Gwyn appears as Melwas (1) in The Life of Gildas, where he violates Arthur’s wife, Gwenhwyfar, and carries her off to the Tor, which is well fortified by ‘thickets of reed, river, and marsh’. Gildas sides with Arthur and wins Gwenhwyfar back. The tradition of ‘Arthur’s Hunting Path’ from Cadbury to Glastonbury and his burial further illustrate his replacement of Gwyn.

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The tradition of invoking St Michael on Glastonbury Tor continued. In the 11th century a wooden church dedicated to him was built on the summit. In 1243 Henry III granted permission for an annual fair to be held there for six days around the Feast of St Michael, September 29th.

It is likely St Michael’s Feast replaced a feast day for Gwyn. The 29th of September was the final day of bringing in the harvest. In Cornwall, September is known as Gwynngala, ‘White or Blessed Fields’, a name which contains suggestions that Gwyn, a death-god, is associated with reaping and celebrations for him were held when the fields were cleared at the month’s end.

This date has also become attached to St Michael’s defeat of Satan in a war of Heaven and banishment of him to Hell. It seems this Biblical story was recalled to reinforce St Michael’s defeat of Gwyn on his feast day. According to a folkloric tale the Devil first fell to earth and landed in a blackberry bush and spat or urinated on the blackberries, explaining why they go rotten.

Gwyn was identified with ‘that ancient serpent called the Devil’. This is not surprising as Gwyn’s father, Nodens/Nudd/Lludd is associated with two dragons and Gwyn’s dog, Dormach, ‘Death’s Door’, has two serpent’s tails. It may be suggested Gwyn took serpent-form (2).

On the tower of the 14th century stone church on Glastonbury Tor (the wooden one was unsurprisingly destroyed in an earthquake in 1275!) is an image of St Michael with a set of scales weighted toward him, rather than his opponent, the Devil-as-serpent. St Michael’s taking souls to heaven and weighing them forms an antithesis to Gwyn gathering souls to Annwn where all are united at his feast without moral judgement.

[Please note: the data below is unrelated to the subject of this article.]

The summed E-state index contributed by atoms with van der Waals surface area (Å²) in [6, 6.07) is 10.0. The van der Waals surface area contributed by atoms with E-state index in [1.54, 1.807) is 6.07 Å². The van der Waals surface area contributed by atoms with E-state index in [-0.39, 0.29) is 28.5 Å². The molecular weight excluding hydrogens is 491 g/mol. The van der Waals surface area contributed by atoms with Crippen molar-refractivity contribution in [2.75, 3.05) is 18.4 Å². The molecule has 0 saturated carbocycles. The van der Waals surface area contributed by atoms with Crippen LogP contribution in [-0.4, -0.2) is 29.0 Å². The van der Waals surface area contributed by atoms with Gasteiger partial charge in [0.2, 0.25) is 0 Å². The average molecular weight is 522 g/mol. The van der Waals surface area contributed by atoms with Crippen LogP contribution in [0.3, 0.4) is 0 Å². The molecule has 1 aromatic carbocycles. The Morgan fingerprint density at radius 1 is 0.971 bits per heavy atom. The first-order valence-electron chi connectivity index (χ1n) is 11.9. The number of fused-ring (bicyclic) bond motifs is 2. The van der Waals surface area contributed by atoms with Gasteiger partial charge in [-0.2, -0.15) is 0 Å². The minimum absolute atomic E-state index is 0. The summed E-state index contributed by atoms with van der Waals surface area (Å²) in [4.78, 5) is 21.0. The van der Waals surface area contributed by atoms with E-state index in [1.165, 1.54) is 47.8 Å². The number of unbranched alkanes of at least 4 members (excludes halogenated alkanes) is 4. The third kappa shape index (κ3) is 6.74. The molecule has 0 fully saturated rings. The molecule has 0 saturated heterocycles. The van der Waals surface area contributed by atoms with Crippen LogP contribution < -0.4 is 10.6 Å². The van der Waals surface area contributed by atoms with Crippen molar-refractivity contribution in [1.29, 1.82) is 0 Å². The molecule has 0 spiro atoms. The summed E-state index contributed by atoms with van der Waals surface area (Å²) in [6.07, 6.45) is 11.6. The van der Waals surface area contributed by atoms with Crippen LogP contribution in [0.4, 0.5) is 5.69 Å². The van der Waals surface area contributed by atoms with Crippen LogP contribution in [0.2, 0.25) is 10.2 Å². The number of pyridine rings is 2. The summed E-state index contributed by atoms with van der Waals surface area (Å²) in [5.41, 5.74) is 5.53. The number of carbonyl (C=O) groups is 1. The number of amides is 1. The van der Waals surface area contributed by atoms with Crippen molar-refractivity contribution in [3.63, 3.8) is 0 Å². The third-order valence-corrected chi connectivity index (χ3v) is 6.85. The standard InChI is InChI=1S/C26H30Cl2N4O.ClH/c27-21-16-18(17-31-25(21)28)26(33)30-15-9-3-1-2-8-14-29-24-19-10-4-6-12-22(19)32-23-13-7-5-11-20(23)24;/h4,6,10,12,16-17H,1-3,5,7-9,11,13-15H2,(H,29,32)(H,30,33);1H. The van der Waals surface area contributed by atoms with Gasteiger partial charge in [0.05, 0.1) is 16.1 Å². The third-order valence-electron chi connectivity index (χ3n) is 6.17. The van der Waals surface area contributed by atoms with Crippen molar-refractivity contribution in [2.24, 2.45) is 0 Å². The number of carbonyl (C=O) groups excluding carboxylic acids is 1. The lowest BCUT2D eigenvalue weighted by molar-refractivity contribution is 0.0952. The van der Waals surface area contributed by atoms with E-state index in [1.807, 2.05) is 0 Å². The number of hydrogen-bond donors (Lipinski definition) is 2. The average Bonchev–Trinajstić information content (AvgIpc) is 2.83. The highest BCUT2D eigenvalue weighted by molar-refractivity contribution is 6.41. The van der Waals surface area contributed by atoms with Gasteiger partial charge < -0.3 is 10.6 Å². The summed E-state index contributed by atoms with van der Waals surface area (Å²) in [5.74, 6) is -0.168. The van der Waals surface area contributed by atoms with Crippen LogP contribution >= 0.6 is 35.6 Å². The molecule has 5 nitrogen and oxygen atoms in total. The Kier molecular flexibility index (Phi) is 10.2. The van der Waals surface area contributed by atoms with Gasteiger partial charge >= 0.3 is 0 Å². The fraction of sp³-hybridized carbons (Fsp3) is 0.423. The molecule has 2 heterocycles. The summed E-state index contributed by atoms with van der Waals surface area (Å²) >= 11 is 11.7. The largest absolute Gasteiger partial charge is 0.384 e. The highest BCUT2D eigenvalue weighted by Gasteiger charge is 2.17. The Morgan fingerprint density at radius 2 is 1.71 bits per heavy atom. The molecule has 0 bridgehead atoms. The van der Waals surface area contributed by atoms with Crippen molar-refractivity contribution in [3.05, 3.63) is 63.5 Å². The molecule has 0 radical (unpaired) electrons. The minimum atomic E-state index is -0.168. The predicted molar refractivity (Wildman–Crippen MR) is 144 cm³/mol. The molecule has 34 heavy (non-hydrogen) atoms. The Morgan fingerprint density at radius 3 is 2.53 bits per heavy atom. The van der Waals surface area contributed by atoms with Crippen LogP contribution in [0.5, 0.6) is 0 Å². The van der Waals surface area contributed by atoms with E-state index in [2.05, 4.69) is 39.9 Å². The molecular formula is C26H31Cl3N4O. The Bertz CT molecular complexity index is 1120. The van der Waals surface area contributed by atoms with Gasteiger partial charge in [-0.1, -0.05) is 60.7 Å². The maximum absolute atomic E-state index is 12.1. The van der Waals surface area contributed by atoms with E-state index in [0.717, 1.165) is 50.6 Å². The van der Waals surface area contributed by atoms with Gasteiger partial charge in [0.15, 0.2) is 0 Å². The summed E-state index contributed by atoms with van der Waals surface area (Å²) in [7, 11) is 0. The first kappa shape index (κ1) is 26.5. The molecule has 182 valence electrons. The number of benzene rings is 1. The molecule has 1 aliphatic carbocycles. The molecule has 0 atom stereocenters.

St Michael, Scales, Dragon, Glatonbury Tor 2013

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I’ve been celebrating Gwyn’s Feast on the 29th of September since 2013 as a way of reaffirming his presence in the place of Arthur and St Michael, who has taken over many other sites sacred to Gwyn and the spirits of Annwn/the fairies, including some in Lancashire (3).

When I asked Gwyn if I could celebrate a feast for him on this date, he agreed. Since then I’ve been joined annually by a friend, and Dun Brython members such as Greg Hill and Lee Davies have held their own celebrations. This year I know of several other devotees of Gwyn, who I’m in contact with online, who will be celebrating Gwyn’s Feast.

A meal I have developed and found Gwyn is happy with (4) is pork with apple sauce, a glass of mead, and offerings of meat for his hounds and apples for his horses. I open the feast by calling to Gwyn and his spirits and acknowledging the connection with all who have feasted with him in the past and those who are feasting with him on September the 29th today. Then we eat.

After the meal I read prayers, poems, and stories, which have been written for Gwyn or remind me of him by myself and others. This is followed by some form of communion with Gwyn such as divination, journeywork, or quiet contemplation. Rather than saying farewell I end by welcoming Gwyn and his spirits back into the landscape as we enter the dark half of the year.